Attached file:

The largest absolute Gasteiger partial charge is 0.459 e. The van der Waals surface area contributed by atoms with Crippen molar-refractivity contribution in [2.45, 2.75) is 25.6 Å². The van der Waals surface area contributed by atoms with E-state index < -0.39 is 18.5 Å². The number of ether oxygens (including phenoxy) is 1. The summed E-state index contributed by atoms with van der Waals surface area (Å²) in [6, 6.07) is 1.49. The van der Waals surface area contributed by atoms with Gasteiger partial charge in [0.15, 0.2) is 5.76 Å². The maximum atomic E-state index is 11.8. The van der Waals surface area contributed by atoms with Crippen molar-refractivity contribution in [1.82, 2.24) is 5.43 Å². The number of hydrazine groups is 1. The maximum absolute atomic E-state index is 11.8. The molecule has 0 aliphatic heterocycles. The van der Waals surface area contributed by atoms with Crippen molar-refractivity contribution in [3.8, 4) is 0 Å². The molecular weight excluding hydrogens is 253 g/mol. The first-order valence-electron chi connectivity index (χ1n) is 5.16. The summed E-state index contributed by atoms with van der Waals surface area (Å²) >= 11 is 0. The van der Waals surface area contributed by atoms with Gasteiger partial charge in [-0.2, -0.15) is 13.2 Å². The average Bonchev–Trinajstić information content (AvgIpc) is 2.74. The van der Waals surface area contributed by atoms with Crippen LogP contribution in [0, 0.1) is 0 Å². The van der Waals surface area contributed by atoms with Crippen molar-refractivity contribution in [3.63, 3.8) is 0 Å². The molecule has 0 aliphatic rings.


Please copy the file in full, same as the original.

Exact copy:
The largest absolute Gasteiger partial charge is 0.459 e. The van der Waals surface area contributed by atoms with Crippen molar-refractivity contribution in [2.45, 2.75) is 25.6 Å². The van der Waals surface area contributed by atoms with E-state index < -0.39 is 18.5 Å². The number of ether oxygens (including phenoxy) is 1. The summed E-state index contributed by atoms with van der Waals surface area (Å²) in [6, 6.07) is 1.49. The van der Waals surface area contributed by atoms with Gasteiger partial charge in [0.15, 0.2) is 5.76 Å². The maximum atomic E-state index is 11.8. The van der Waals surface area contributed by atoms with Crippen molar-refractivity contribution in [1.82, 2.24) is 5.43 Å². The number of hydrazine groups is 1. The maximum absolute atomic E-state index is 11.8. The molecule has 0 aliphatic heterocycles. The van der Waals surface area contributed by atoms with Crippen molar-refractivity contribution in [3.8, 4) is 0 Å². The molecular weight excluding hydrogens is 253 g/mol. The first-order valence-electron chi connectivity index (χ1n) is 5.16. The summed E-state index contributed by atoms with van der Waals surface area (Å²) >= 11 is 0. The van der Waals surface area contributed by atoms with Gasteiger partial charge in [-0.2, -0.15) is 13.2 Å². The average Bonchev–Trinajstić information content (AvgIpc) is 2.74. The van der Waals surface area contributed by atoms with Crippen LogP contribution in [0, 0.1) is 0 Å². The van der Waals surface area contributed by atoms with Crippen molar-refractivity contribution in [3.63, 3.8) is 0 Å². The molecule has 0 aliphatic rings.